Away back when names like Fielding Yost, Alonzo Stagg, Walter Eckersall and Tom Hammond were as synonymous with football as Sammy Baugh, Charley Trippi, Marshall Goldberg and Johnny Lujack are today, we spent many a fall Saturday trying to crash the gate at the old University of Chicago football field.
We didn’t dream that one of those heroes of our youth would one day become a leading industrialist. But today the same Tom Hammond we watched play football is General Thomas S. Hammond, business man, civic leader, soldier, and last but not least, an inspiration to every American.
In line with our editorial policy of publishing articles about leading American businessmen and their firms, we have written a story this month about Tom Hammond, a man who in our estimation is All-American in every respect. He may have scored a lot of touchdowns for Michigan, but he has scored even more often in his business career—he should be called “Automatic Hammond” in this respect!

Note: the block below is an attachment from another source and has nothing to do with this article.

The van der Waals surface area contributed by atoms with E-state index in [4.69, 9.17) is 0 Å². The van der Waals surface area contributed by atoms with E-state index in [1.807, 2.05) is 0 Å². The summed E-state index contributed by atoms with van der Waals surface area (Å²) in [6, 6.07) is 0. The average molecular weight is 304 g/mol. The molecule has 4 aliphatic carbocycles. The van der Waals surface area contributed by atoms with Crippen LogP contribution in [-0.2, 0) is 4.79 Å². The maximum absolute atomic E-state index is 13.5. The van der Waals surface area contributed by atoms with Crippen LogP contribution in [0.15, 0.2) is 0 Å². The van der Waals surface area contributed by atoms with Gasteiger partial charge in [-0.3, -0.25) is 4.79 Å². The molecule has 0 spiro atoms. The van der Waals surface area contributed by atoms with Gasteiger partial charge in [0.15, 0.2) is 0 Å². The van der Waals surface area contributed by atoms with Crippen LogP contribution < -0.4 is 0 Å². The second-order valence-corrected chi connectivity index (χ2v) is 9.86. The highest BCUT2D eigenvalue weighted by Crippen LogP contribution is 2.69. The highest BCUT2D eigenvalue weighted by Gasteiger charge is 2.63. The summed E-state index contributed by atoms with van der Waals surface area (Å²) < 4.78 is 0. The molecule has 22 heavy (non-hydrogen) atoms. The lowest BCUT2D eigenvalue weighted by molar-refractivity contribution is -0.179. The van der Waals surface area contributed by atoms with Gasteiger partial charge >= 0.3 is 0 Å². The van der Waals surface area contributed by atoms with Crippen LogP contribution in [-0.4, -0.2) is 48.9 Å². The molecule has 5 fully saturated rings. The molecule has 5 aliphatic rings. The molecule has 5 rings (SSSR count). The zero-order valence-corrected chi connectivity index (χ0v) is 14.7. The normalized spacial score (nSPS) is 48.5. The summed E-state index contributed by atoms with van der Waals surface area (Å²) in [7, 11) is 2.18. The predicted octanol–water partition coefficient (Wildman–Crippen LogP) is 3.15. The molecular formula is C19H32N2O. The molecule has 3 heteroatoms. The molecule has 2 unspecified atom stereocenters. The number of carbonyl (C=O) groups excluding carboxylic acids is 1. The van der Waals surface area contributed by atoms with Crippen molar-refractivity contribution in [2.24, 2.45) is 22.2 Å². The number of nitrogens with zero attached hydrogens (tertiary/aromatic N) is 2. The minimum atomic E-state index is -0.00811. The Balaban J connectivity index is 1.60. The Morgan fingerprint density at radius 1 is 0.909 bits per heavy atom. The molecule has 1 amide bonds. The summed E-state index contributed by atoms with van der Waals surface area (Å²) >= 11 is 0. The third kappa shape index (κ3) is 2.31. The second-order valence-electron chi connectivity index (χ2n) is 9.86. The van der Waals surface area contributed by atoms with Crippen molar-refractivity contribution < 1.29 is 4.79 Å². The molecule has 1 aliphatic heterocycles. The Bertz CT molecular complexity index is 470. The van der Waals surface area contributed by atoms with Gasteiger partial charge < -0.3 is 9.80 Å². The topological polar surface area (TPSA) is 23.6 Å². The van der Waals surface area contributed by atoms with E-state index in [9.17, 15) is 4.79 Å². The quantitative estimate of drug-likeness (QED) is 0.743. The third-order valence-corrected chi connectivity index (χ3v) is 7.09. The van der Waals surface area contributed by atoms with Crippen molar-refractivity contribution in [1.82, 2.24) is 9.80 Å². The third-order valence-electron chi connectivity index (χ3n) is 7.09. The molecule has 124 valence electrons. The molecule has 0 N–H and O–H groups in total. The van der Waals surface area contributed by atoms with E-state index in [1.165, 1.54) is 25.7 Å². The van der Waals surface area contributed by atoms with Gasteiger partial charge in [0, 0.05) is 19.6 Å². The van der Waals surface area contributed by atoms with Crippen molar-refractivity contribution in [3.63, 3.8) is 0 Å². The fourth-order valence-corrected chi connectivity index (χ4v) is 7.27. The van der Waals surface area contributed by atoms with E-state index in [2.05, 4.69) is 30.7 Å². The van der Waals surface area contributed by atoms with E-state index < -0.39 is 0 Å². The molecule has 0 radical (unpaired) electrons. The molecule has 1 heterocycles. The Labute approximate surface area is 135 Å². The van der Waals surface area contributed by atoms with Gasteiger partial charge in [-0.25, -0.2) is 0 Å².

For example, when he took command at Whiting Corporation, he inaugurated an All-American employee-employer relationship plan that has become a model for industry. For over a decade Whiting’s plan has been a bulwark against unscrupulous outside interference. The esprit de corps resulting from the program is especially notable in that it filters into the employee’s very home life. The whole family feels it is a part of Whiting.
On page 42 of this issue of SURPLUS RECORD you will find a brief story about how the Whiting Corporation industrial relations program ticks. Town Hall meetings described in the story were inaugurated by an All-American and have continued to be truly All-American in every respect. They are a vital part of the kind of Industrial Relations that is the antidote for communism, collectivism, paternalism, socialism, and all the other isms which are anti-American.
We would like to see ten thousand industrial leaders like General Thomas S. Hammond, All-American.